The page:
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April 2, 2009

I’m on the Great Malvern train headed to Worcester. Managed to get up on time and get out of the house in a timely manner today. I’ll see if I can keep that up.

Once I arrive in Worcester and make it to WHEAS HQ, I have given myself the task of trawling through all the local archaeology journals in the library in hopes of finding any relevant work done within the bounds of the Northwick and Bevere historic trail (under the aegis of which I’m doing a desk based assessment). It didn’t look like the volumes were indexed, so I’m expecting a day of glassy eyed perseverance with a good chance of coming up with nothing. So it goes.

I’m also hoping to straighten out some confusion I’ve developed over some excavations that were done in the region in the 50s. I’ve gotten to see the very sparse excavation journal that came with a few boxes of finds that apparently came out of an excavation performed on the east side of the Severn just off Bevere island, well within the purview of my DBA. They excavation seems to have been inspired by an aerial photo, which was sketched in the journal and which looks weirdly like another aerial photo that’s included with a report of a Romano-British excavation a few miles north of Bevere and on the west side of the Severn. I should have compared them last night after I got home (having gotten a copy of the latter report during the day), but I’d been out with classmates at the pub and was just ready for bed. Then I spent the morning getting ready and getting out the door. Odds are that I’m just confused, and by making sure about that I’ll clear things up one way or another.

I had hoped to use this blog to bloviate about theory and such, but I’m not feeling it so far. I’ll just have to muddle through with mundane stuff for the moment and let my blathering about how we’ve always been cyborgs wait until it comes without forcing it. This blog’s supposed to be a tool for thinking as much as writing anyway, and if I get really lucky, maybe it’ll have a knock-on effect and get me gaming and writing for gaming again too.

Current Reading: Archaeological Resource Management in the UK

Since I’m currently trying to work on my management plan for the lead rakes and surrounds at Charterhouse-on-Mendip, I’m boning up on heritage management, or at least making the attempt. During the term I did a pretty poor job with reading as much as I should, so now I’m trying to make up for that a bit, but it’s been tough. Fortunately, this book is actually fairly engaging. It’s a compilation of essays and it’s all nuts and bolts stuff for the most part, a far cry from reading French theorists. So far, nothing truly new has come out of the reading, but it has helped to organize my thoughts a bit with regard to what’s called in one essay, “the archaeological database.”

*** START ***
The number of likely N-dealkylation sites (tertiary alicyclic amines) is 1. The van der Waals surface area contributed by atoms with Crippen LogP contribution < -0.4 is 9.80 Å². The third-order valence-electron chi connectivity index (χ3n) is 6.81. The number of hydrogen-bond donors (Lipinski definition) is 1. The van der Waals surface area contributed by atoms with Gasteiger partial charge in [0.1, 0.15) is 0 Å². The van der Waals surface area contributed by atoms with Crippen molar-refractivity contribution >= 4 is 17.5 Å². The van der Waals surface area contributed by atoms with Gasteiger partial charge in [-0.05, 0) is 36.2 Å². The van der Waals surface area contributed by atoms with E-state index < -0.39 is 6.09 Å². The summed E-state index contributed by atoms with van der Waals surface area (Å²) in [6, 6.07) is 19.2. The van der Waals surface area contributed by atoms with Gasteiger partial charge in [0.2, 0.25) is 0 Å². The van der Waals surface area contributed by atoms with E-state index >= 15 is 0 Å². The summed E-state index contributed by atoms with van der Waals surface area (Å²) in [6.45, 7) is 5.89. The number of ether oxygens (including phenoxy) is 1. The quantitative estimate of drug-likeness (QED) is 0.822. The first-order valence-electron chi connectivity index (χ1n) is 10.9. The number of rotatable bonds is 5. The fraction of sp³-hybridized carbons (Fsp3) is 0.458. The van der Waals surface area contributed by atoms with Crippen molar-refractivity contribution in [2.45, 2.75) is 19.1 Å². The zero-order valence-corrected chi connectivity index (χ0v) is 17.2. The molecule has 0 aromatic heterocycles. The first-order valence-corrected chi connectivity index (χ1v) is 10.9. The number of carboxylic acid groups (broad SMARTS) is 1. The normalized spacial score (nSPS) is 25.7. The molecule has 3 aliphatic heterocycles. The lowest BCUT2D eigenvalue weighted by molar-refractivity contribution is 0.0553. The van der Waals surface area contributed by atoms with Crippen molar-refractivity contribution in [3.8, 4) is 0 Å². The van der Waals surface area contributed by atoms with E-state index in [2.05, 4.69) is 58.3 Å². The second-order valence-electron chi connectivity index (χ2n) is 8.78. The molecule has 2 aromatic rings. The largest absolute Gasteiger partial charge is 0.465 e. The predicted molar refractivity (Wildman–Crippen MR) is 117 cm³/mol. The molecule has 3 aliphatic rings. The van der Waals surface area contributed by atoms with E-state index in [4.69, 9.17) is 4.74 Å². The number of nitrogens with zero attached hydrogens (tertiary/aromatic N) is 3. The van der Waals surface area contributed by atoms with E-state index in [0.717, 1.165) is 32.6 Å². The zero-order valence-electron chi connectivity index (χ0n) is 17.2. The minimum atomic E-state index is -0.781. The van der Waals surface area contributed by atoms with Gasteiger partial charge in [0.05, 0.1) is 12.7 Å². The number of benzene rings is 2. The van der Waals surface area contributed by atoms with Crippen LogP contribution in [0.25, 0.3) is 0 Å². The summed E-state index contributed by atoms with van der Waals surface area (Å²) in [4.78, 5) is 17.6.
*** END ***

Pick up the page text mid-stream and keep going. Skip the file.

18:06 PM

Now I’m trying to get back home. My intended train out of Worcester went out of service, so I’m just now getting a replacement an hour later. I think I’ll lose another 30 minutes when I change trains at Cheltenham.

Fairly productive day today, although very trying on the mind and eyeballs. I made it through the entire collection of the Transactions of the Worcester Archaeology Society, finding a number of interesting bits, although nothing that wasn’t already known. I just have the documentation to back things up now. I also went through the publications of a local naturalist club, but they were more focused on Hereford and I gave up on them pretty quickly. I also got copies of an index to Nash’s history of Worcestershire, which may come in handy once I track down a copy of it. I also dug through some other things just before I left to catch a train, but not thoroughly enough to be done with them. Still have plenty of lit to dig through on my next visit. I’ll need to go thrrough what I extracted today before then too, as several things I grabbed were for references to other publications.

I also got to meet with the environmental archaeologist who I’m rescuing from having to do the historical legwork. I might end up wading up some streams in the project area looking for likely places to augur some cores. Sounds fun to me.

I also heard that one of the structures (a manor house) that is no longer extant in the project area may actually have been dismantled and reused a few miles off! One of the project managers I’m working under got wind of this in a document from the 16th century and she’s now making inquiries to see if a building inspection could confirm this or show anything of interest. I haven’t managed to find anything that exciting, but I’ll keep slogging away and hopefully one of th4se days I’ll get to pull out a nugget of archival gold.

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